Guitar scales are a great way to learn how to play solo guitar and perfect your playing skills. You can learn how to read scales all over the internet, but most sites write it out in the most confusing ways. I know that when I was a beginner trying to learn scales I had no idea what I was looking at and it made learning scales extremely difficult. They had either a whole bunch of numbers going across the screen or a group of colors that represented the notes. It was very overwhelming and I didn’t understand any of it.
So in this lesson, I will teach you the basics of guitar scales, and when you understand it you can then move on to find some more advanced lessons on other sites. I’ll try to keep things as simple as possible so that beginners can understand. Hopefully, learn these scales quickly without any problems.
Below, the notes are written out in Tabs (Tablature), If you are still struggling with tabs, or don’t know how to read them at all, I wrote a guide about how to read guitar tabs. The best way to learn scales is to slowly play each note one at a time, with a metronome.
The E Minor Pentatonic scale
First, we will start with the E minor pentatonic scale. What does Pentatonic mean? The word Penta means FIVE, and Tonic means tone (of note). So the word translates into a “Five note scale”. When we say Tonic, though, we usually mean the keynote of a musical scale. Pentatonic scales only consist of five notes (Penta) but are usually written out across all six strings to make the guitar scale sound a bit more harmonic.
The notes in this first scale are E, G, A, B, and D. If you look closely you will see these notes repeat going all the way across the six strings. You can use this basic knowledge with any scale that you are learning. Because the notes repeat, you can mix and match the notes in almost every scale and play the notes in any order to make a song and it will still sound nice. Take some time to memorize these guitar scales, and after you understand how they are formed try to discover more scales to write your own music.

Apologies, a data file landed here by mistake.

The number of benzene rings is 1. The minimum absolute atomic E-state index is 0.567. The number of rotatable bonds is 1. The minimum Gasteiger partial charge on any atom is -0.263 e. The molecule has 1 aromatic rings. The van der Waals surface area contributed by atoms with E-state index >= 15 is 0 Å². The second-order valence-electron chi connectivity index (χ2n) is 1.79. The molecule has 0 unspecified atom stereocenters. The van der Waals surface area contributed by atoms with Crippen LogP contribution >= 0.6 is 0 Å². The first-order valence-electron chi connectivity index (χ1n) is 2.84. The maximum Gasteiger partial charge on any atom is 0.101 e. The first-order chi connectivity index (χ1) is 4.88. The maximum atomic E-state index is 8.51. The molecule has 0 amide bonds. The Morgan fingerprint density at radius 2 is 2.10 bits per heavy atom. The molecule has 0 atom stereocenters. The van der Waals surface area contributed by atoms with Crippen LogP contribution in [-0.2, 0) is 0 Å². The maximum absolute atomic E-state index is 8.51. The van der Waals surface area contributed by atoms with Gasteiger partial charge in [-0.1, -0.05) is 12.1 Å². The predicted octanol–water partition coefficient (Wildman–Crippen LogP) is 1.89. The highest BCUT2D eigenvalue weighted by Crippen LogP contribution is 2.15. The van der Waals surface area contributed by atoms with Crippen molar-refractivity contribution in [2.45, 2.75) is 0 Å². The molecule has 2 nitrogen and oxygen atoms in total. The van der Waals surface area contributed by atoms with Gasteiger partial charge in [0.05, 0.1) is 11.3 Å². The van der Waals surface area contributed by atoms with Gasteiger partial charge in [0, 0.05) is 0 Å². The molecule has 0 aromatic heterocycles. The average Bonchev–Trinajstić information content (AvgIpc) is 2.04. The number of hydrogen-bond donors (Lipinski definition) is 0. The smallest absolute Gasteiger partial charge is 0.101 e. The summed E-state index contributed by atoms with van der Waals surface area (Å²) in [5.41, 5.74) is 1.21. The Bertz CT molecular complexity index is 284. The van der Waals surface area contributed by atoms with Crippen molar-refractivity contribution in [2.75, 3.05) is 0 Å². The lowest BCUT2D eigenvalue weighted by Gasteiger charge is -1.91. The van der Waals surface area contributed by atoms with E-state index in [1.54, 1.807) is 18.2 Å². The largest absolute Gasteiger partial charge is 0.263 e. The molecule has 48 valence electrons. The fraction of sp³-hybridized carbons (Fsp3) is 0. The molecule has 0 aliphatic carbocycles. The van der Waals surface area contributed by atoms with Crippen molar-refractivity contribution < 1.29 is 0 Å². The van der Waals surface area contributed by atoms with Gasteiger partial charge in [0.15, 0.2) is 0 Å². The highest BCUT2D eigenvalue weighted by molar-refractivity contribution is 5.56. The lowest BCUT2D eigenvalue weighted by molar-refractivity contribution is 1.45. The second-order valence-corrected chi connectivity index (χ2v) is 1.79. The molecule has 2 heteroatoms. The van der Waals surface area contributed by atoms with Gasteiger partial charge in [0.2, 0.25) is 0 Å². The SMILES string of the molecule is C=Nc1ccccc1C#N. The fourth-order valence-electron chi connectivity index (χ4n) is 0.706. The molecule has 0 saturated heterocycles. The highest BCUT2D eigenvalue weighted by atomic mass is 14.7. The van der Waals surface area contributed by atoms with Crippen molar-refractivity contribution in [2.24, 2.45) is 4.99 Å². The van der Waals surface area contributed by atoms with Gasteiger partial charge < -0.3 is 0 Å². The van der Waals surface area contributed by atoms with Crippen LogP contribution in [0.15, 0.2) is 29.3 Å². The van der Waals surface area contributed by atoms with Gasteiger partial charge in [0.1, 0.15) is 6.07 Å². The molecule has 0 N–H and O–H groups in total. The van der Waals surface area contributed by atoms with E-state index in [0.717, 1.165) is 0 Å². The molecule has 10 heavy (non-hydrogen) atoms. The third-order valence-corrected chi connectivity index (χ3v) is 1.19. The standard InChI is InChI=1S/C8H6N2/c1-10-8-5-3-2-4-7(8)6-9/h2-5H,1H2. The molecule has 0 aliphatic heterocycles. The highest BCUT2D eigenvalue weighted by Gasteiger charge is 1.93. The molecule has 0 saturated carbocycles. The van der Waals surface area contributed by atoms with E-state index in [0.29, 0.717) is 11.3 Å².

The Blues scale in E
This is almost the same as above, but with a few extra notes to make it sound like a blues solo. Try bending the notes in bold to give the scale more of a bluesy sound. The little arrow pointing ^ means to bend the string. Guitar scales are just one part of playing the blues, the rest comes with practice and emotion.
The G Major guitar scale
Next, we have the G major scale. The notes here are G, A, B, C, D, E, and F#. As you can see this major scale consists of 7 notes. This scale has all the notes in the musical alphabet, with the F note being a sharp note.
NOTE: On the guitar, the fifth fret notes on the E, A, D, and B, strings are the same as the open string above it. For example, the 6th E string’s fifth fret is an A note, which is the same as playing the 5th A string open, and the 4th D string’s fifth fret is a G note. If you don’t understand, try learning all the notes on the guitar to see which fret plays which notes. It will surely help you to better understand guitar scales.
The A Major guitar scale
The notes in this scale are A, B, C#, D, E, F#, and G#. This is another 7 note major scale.
Guitar Major Scale Patterns
There are 5 different patterns in which any major scale can be played on the guitar. Being ‘patterns’ means that you can move these shapes along the fretboard and get different major scales. Here they are:
Guitar Major Shape #1
Guitar Major Shape #2
Guitar Major Shape #3
Guitar Major Shape #4
Guitar Major Shape #5
The A Minor guitar scale
Similar to the A Major scale, but a few notes are different to make this one a Minor scale. The notes are A, B, C, D, E, F, and G (just the same notes found in the C major scale). This scale also makes for great practice in playing blues solos. Take a look:
Now that you know the basics of guitar scales, try memorizing them to perfect your technique. You can also try playing these notes in random order to see what you can come up with and try finding chord shapes to mix and match the scales to create guitar solos. Reading about playing the guitar will help you learn the basics, but if you want to really get good, you’ll need to pick up your guitar and do several hours of hands-on practice.
Was this lesson helpful? Comment below and let us know.